Hurricanes have caused superb conditions for the virus to spread, and authorities are taking measures to keep it under control.
The Zika virus is alive and well in the U.S. It’s not something that many are contending with daily but the Centers for Disease Control and Prevention (CDC), indicates that at this point, a case has been reported in just about every state in the country. Some, like Florida, have more cases than others.
The mosquito-borne illness isn’t too dangerous for most adults to contract but for pregnant mothers it does pose a great worry. Babies in the womb can contract inflammation of the brain resulting in severe brain damage. Children can also be affected, as their brain is developing and susceptible to the illness’s damage.
In light of this, it’s reassuring to know that blood being donated across the country is now being tested for the virus.
According to Medscape.com, the FDA has just approved a test that is said to be 99% accurate in detecting the presence of Zika. Should the virus be present in a person’s blood, the blood will not be accepted for donation.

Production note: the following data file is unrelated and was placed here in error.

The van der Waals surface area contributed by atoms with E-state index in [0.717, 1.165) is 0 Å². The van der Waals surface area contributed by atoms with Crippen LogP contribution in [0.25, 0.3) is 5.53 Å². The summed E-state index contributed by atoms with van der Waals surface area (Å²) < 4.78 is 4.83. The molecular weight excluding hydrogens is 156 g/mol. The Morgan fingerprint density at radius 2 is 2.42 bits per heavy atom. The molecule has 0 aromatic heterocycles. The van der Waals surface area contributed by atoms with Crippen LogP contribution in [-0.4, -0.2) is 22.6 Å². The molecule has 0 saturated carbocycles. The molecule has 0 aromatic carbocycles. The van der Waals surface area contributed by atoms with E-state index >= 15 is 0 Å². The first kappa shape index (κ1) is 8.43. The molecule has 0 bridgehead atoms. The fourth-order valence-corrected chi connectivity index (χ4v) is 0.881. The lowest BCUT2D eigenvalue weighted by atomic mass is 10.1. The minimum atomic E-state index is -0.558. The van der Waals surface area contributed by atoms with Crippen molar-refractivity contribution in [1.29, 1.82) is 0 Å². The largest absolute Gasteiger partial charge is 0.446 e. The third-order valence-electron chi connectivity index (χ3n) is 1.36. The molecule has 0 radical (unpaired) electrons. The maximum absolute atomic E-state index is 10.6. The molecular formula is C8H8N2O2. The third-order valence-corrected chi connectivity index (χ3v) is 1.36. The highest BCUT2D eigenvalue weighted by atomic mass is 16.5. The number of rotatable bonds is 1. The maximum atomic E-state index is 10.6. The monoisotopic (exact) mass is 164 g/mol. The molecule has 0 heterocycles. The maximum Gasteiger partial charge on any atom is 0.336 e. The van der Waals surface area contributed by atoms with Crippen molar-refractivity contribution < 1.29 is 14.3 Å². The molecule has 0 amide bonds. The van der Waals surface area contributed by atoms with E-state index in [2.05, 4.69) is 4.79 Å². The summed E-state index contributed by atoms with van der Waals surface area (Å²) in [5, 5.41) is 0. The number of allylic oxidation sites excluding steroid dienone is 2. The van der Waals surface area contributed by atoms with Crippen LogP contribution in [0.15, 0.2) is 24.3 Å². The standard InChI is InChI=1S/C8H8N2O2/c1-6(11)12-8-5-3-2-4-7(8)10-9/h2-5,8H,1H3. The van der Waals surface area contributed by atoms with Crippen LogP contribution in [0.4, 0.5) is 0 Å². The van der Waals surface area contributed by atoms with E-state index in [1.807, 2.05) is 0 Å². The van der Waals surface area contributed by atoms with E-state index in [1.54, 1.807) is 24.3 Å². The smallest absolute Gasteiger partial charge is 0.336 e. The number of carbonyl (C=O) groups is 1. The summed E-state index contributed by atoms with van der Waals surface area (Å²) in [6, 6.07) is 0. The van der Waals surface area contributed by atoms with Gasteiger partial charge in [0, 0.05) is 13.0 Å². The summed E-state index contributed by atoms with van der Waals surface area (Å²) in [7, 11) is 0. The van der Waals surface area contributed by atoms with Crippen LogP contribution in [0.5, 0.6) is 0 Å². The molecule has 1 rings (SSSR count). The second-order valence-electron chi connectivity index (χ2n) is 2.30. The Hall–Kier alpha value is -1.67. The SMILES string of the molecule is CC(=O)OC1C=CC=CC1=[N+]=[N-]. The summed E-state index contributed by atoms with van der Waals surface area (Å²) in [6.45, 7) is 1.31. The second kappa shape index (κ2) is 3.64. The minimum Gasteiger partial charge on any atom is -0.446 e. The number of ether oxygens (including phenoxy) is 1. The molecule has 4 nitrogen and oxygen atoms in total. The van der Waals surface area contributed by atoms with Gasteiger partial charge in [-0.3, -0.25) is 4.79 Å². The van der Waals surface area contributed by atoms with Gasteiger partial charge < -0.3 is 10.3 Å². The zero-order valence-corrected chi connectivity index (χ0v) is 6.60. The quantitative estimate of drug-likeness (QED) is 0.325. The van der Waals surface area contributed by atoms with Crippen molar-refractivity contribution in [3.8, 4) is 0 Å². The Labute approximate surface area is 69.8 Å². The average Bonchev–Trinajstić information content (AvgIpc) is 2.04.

Hurricane Harvey and Irma are expected to have increased the spreading of Zika in areas such as southeast Texas and Florida, as the hurricane conditions provided a perfect breeding ground for mosquitoes.
The good news is that authorities are hard at work spraying for mosquitoes in an effort to reduce the insects and contain any possible chance of infection.
Approximately 40,000 pints of donated blood are used in the U.S each day.